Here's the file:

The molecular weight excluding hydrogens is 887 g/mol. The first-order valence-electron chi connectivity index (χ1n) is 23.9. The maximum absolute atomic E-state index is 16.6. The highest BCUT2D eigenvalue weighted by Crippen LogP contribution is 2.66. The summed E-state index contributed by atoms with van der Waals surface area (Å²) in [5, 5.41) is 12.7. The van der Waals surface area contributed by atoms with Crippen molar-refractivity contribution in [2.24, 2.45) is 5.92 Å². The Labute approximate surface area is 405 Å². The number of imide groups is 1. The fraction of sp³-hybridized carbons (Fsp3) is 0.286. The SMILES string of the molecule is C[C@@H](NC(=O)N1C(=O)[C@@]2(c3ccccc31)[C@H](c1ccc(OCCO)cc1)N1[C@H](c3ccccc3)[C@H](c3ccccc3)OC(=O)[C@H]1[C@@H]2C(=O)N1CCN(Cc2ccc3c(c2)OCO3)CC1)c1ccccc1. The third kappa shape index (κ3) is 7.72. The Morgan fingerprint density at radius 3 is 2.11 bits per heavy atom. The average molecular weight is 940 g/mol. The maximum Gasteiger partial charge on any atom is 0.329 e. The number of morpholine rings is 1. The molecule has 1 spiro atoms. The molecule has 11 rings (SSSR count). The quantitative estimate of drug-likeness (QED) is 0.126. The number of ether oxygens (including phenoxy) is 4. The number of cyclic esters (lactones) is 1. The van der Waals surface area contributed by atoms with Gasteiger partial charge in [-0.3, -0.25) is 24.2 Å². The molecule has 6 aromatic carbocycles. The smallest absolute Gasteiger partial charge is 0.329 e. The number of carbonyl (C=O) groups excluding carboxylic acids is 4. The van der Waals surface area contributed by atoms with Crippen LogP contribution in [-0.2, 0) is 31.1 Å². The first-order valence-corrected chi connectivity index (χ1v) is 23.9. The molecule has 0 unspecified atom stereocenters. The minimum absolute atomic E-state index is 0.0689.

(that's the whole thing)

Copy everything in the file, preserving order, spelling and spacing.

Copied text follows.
The molecular weight excluding hydrogens is 887 g/mol. The first-order valence-electron chi connectivity index (χ1n) is 23.9. The maximum absolute atomic E-state index is 16.6. The highest BCUT2D eigenvalue weighted by Crippen LogP contribution is 2.66. The summed E-state index contributed by atoms with van der Waals surface area (Å²) in [5, 5.41) is 12.7. The van der Waals surface area contributed by atoms with Crippen molar-refractivity contribution in [2.24, 2.45) is 5.92 Å². The Labute approximate surface area is 405 Å². The number of imide groups is 1. The fraction of sp³-hybridized carbons (Fsp3) is 0.286. The SMILES string of the molecule is C[C@@H](NC(=O)N1C(=O)[C@@]2(c3ccccc31)[C@H](c1ccc(OCCO)cc1)N1[C@H](c3ccccc3)[C@H](c3ccccc3)OC(=O)[C@H]1[C@@H]2C(=O)N1CCN(Cc2ccc3c(c2)OCO3)CC1)c1ccccc1. The third kappa shape index (κ3) is 7.72. The Morgan fingerprint density at radius 3 is 2.11 bits per heavy atom. The average molecular weight is 940 g/mol. The maximum Gasteiger partial charge on any atom is 0.329 e. The number of morpholine rings is 1. The molecule has 1 spiro atoms. The molecule has 11 rings (SSSR count). The quantitative estimate of drug-likeness (QED) is 0.126. The number of ether oxygens (including phenoxy) is 4. The number of cyclic esters (lactones) is 1. The van der Waals surface area contributed by atoms with Gasteiger partial charge in [-0.3, -0.25) is 24.2 Å². The molecule has 6 aromatic carbocycles. The smallest absolute Gasteiger partial charge is 0.329 e. The number of carbonyl (C=O) groups excluding carboxylic acids is 4. The van der Waals surface area contributed by atoms with Crippen LogP contribution in [-0.2, 0) is 31.1 Å². The first-order valence-corrected chi connectivity index (χ1v) is 23.9. The molecule has 0 unspecified atom stereocenters. The minimum absolute atomic E-state index is 0.0689.